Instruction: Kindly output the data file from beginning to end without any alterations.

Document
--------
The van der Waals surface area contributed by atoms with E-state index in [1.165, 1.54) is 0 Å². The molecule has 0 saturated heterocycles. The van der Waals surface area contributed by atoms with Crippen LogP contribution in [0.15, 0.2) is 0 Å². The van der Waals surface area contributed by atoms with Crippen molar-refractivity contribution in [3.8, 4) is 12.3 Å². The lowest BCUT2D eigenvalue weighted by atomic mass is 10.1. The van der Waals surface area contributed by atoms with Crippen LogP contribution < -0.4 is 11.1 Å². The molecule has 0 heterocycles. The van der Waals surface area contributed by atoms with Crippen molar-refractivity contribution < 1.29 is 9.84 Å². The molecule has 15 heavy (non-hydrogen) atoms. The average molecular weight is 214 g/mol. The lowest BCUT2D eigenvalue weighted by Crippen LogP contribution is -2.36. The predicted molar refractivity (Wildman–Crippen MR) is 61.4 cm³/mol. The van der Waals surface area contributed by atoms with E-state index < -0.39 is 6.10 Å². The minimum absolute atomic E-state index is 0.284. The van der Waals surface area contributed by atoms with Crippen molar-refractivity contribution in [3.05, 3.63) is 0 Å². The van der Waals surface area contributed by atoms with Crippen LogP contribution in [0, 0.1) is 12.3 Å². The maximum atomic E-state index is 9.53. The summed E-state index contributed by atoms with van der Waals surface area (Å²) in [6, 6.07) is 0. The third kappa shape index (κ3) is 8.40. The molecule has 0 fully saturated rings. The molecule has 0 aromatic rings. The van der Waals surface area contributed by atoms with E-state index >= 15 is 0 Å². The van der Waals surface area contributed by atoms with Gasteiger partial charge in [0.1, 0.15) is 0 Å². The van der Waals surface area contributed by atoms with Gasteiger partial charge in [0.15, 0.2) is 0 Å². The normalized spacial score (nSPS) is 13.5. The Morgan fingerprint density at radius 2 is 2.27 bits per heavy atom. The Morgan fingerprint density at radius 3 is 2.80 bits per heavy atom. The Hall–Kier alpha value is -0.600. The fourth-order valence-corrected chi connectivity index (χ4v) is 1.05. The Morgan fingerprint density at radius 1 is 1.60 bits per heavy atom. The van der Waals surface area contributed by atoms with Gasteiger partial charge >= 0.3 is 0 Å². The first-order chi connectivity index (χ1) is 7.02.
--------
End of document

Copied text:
The van der Waals surface area contributed by atoms with E-state index in [1.165, 1.54) is 0 Å². The molecule has 0 saturated heterocycles. The van der Waals surface area contributed by atoms with Crippen LogP contribution in [0.15, 0.2) is 0 Å². The van der Waals surface area contributed by atoms with Crippen molar-refractivity contribution in [3.8, 4) is 12.3 Å². The lowest BCUT2D eigenvalue weighted by atomic mass is 10.1. The van der Waals surface area contributed by atoms with Crippen LogP contribution < -0.4 is 11.1 Å². The molecule has 0 heterocycles. The van der Waals surface area contributed by atoms with Crippen molar-refractivity contribution < 1.29 is 9.84 Å². The molecule has 15 heavy (non-hydrogen) atoms. The average molecular weight is 214 g/mol. The lowest BCUT2D eigenvalue weighted by Crippen LogP contribution is -2.36. The predicted molar refractivity (Wildman–Crippen MR) is 61.4 cm³/mol. The van der Waals surface area contributed by atoms with E-state index < -0.39 is 6.10 Å². The minimum absolute atomic E-state index is 0.284. The van der Waals surface area contributed by atoms with Crippen molar-refractivity contribution in [3.05, 3.63) is 0 Å². The van der Waals surface area contributed by atoms with Crippen LogP contribution in [0, 0.1) is 12.3 Å². The maximum atomic E-state index is 9.53. The summed E-state index contributed by atoms with van der Waals surface area (Å²) in [6, 6.07) is 0. The third kappa shape index (κ3) is 8.40. The molecule has 0 fully saturated rings. The molecule has 0 aromatic rings. The van der Waals surface area contributed by atoms with E-state index >= 15 is 0 Å². The van der Waals surface area contributed by atoms with Gasteiger partial charge in [0.1, 0.15) is 0 Å². The van der Waals surface area contributed by atoms with Gasteiger partial charge in [0.15, 0.2) is 0 Å². The normalized spacial score (nSPS) is 13.5. The Morgan fingerprint density at radius 2 is 2.27 bits per heavy atom. The Morgan fingerprint density at radius 3 is 2.80 bits per heavy atom. The Hall–Kier alpha value is -0.600. The fourth-order valence-corrected chi connectivity index (χ4v) is 1.05. The Morgan fingerprint density at radius 1 is 1.60 bits per heavy atom. The van der Waals surface area contributed by atoms with Gasteiger partial charge >= 0.3 is 0 Å². The first-order chi connectivity index (χ1) is 7.02.